Macular DegenerationAge Related Macular Degeneration (AMD)Read more...
Cosmetic Eye SurgeryWhat is Cosmetic Eye Surgery?Read more...
CataractWhat is Cataract?Read more...
Corneal TransplantWhat is Corneal Transplant?Read more...
Dry Eye SyndromeWhat is Dry Eye Syndrome?Read more...
Diabetic RetinopathyWhat is Diabetic Retinopathy?Read more...
Eye CancerWhat is Eye Cancer?Read more...
GlaucomaWhat is Glaucoma?Read more...
Retinal DetachmentWhat is Retinal Detachment?Read more...
Refractive SurgeryWhat is Refractive Surgery?Read more...
UveitisWhat is Uveitis?Read more...
VitrectomyWhat is Vitrectomy?Read more...
What is a Cataract?
The eye functions much like a camera. Light rays enter the eye, passing through the cornea, the aqueous humor - transparent fluid in the front of the eye - and then the pupil and into the lens. The lens bends the light rays to focus objects onto the retina lining the back of the eye. From there, the image passes through the retinal cells, into the optic nerve, and finally to the back of the brain which process the images.
Cataracts occur when there is a buildup of protein in the lens that makes it cloudy. This prevents light from passing clearly through the lens, causing some loss of vision. Since new lens cells form on the outside of the lens, all the older cells are compacted into the center of the lens resulting in the cataract.
Types of cataracts include -
Age-related cataracts - as the name suggests, this type of cataract develops as a result of aging.
Congenital cataracts - babies are sometimes born with cataracts as a result of an infection, injury, or poor development before they were born, or they may develop during childhood.
Secondary cataracts - these develop as a result of other medical conditions, like diabetes, or exposure to toxic substances, certain drugs (such as corticosteroids or diuretics), ultraviolet light, or radiation.
Traumatic cataracts - these form after injury to the eye.
Other factors that can increase a person’s risk of developing cataracts include cigarette smoke, air pollution, and heavy alcohol consumption.
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Symptoms of Cataracts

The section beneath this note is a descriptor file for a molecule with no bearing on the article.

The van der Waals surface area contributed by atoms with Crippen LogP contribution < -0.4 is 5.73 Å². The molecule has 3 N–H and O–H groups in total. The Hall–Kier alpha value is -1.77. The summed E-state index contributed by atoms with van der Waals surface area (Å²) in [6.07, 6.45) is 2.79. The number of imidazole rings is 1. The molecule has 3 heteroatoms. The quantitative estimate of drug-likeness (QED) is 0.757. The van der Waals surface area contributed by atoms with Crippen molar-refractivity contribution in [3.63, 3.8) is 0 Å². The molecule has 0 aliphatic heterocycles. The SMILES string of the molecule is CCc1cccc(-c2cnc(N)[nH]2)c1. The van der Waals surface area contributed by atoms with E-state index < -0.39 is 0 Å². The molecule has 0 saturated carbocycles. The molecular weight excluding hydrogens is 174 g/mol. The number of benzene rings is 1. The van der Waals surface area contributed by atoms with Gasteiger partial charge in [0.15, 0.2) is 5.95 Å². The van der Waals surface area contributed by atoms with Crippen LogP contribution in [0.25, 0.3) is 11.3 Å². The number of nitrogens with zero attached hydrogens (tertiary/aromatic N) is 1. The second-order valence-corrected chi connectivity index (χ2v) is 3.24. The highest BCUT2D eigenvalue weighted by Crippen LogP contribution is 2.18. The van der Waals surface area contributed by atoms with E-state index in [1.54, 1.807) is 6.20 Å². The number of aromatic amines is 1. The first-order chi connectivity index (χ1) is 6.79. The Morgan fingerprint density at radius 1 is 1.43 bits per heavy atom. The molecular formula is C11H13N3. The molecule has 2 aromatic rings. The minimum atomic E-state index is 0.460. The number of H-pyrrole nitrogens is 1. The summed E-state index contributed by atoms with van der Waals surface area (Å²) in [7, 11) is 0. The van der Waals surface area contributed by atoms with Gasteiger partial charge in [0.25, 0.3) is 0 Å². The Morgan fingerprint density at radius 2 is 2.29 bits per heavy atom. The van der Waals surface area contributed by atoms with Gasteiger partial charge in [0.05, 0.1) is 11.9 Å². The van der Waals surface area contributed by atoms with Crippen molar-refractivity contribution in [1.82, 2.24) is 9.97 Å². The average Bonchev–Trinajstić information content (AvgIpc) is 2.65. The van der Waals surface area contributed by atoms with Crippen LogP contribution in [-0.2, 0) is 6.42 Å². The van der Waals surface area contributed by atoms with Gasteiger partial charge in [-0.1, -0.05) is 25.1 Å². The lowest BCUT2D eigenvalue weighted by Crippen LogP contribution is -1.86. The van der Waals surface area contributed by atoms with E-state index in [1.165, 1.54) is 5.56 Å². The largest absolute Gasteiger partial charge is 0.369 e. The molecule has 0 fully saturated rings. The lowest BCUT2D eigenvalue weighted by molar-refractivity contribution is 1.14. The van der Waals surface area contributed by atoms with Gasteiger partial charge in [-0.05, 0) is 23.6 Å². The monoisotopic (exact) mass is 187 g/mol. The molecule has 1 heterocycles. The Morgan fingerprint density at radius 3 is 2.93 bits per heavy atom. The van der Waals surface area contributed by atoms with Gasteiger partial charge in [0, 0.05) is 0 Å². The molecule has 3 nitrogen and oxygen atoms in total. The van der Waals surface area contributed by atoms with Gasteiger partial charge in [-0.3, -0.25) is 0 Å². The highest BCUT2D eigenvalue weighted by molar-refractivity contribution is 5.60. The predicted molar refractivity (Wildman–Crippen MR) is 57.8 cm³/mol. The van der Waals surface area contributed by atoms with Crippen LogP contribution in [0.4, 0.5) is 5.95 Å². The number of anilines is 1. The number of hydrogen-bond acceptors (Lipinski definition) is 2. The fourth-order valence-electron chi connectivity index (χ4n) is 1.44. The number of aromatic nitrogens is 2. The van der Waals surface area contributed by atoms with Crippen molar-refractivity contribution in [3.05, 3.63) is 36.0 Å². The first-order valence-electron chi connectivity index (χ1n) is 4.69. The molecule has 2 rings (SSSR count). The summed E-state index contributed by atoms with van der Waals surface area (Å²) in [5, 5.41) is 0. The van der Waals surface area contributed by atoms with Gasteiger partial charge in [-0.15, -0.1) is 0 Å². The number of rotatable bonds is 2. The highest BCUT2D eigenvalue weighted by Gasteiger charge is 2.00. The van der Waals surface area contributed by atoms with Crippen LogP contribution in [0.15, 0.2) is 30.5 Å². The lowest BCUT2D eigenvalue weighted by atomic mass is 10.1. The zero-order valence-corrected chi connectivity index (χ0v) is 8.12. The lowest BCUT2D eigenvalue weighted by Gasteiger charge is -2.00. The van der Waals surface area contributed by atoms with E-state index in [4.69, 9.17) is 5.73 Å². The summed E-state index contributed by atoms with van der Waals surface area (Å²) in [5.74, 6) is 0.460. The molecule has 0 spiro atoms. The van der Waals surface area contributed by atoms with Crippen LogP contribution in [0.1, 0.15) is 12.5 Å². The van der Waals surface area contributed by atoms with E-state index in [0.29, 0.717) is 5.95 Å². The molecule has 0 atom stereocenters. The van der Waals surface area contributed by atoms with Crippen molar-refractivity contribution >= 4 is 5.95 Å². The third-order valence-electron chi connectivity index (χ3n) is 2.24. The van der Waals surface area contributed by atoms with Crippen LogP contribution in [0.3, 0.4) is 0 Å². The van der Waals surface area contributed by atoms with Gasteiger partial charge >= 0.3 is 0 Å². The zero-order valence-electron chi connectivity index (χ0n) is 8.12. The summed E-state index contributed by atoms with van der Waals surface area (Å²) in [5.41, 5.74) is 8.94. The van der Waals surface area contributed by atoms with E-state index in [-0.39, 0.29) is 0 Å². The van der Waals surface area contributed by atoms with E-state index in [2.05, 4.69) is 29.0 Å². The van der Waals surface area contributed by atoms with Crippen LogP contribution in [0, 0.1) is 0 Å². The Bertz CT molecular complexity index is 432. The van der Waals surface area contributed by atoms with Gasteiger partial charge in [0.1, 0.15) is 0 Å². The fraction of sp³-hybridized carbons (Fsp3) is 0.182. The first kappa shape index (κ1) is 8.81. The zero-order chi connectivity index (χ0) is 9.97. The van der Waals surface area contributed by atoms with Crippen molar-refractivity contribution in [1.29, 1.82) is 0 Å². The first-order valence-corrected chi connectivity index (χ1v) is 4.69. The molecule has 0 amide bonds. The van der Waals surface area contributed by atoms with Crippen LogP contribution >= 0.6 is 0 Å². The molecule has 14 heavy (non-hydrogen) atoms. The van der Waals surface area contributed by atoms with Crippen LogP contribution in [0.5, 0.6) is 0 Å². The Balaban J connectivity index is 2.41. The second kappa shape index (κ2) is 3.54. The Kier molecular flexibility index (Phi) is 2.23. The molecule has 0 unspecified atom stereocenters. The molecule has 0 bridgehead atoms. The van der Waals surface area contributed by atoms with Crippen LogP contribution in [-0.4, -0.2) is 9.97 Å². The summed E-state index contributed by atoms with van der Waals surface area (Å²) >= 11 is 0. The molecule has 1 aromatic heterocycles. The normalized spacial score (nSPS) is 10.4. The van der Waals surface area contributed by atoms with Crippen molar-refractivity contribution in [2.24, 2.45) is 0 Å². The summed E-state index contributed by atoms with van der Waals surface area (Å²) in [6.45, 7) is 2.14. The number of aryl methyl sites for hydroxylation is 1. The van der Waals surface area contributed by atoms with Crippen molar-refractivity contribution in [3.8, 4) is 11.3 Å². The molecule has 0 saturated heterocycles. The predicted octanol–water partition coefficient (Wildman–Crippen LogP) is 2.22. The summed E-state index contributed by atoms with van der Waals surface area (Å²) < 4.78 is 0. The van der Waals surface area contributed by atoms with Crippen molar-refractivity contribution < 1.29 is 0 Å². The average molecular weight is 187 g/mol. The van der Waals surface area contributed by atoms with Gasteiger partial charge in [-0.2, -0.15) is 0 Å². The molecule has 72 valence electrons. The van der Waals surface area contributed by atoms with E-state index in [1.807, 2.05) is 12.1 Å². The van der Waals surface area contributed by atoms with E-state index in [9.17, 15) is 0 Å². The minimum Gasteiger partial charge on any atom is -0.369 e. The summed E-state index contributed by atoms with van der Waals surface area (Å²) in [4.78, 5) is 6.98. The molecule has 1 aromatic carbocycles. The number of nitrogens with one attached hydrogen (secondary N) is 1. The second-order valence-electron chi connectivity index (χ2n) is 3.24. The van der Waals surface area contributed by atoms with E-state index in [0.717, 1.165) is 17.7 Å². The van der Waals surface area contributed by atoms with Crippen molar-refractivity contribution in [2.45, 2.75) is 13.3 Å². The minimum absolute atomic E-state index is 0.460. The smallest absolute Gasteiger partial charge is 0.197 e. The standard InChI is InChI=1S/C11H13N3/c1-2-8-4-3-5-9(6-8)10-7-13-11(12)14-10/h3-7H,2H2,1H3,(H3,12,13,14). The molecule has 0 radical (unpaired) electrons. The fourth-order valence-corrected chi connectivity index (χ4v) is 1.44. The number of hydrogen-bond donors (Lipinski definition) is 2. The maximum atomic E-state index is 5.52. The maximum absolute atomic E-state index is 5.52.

Cataracts often affect both eyes, but rarely equally. People with cataracts may have the following symptoms -
Causes of Cataracts
Following are cataracts causes that increase a person’s chance of developing them -
When symptoms begin to appear, you may be able to improve your vision for a while using new glasses, strong bifocals, magnification, appropriate lighting or other visual aids.
Think about surgery when your cataracts have progressed enough to seriously impair your vision and affect your daily life. Many people consider poor vision an inevitable fact of aging, but cataract surgery is a simple, relatively painless procedure to regain vision.
There are two types of cataract surgery. Your doctor can explain the differences and help determine which is better for you.
Phacoemulsification, or phaco - a small incision is made on the side of the cornea, the clear, dome-shaped surface that covers the front of the eye. Your doctor inserts a tiny probe into the eye. This device emits ultrasound waves that soften and break up the lens so that it can be removed by suction. Most cataract surgery today is done by phacoemulsification, also called "small incision cataract surgery."
Extracapsular surgery - your doctor makes a longer incision on the side of the cornea and removes the cloudy core of the lens in one piece. The rest of the lens is removed by suction.
After the natural lens has been removed, it often is replaced by an artificial lens, called an intraocular lens (IOL). An IOL is a clear, plastic lens that requires no care and becomes a permanent part of your eye. Light is focused clearly by the IOL onto the retina, improving your vision. You will not feel or see the new lens.
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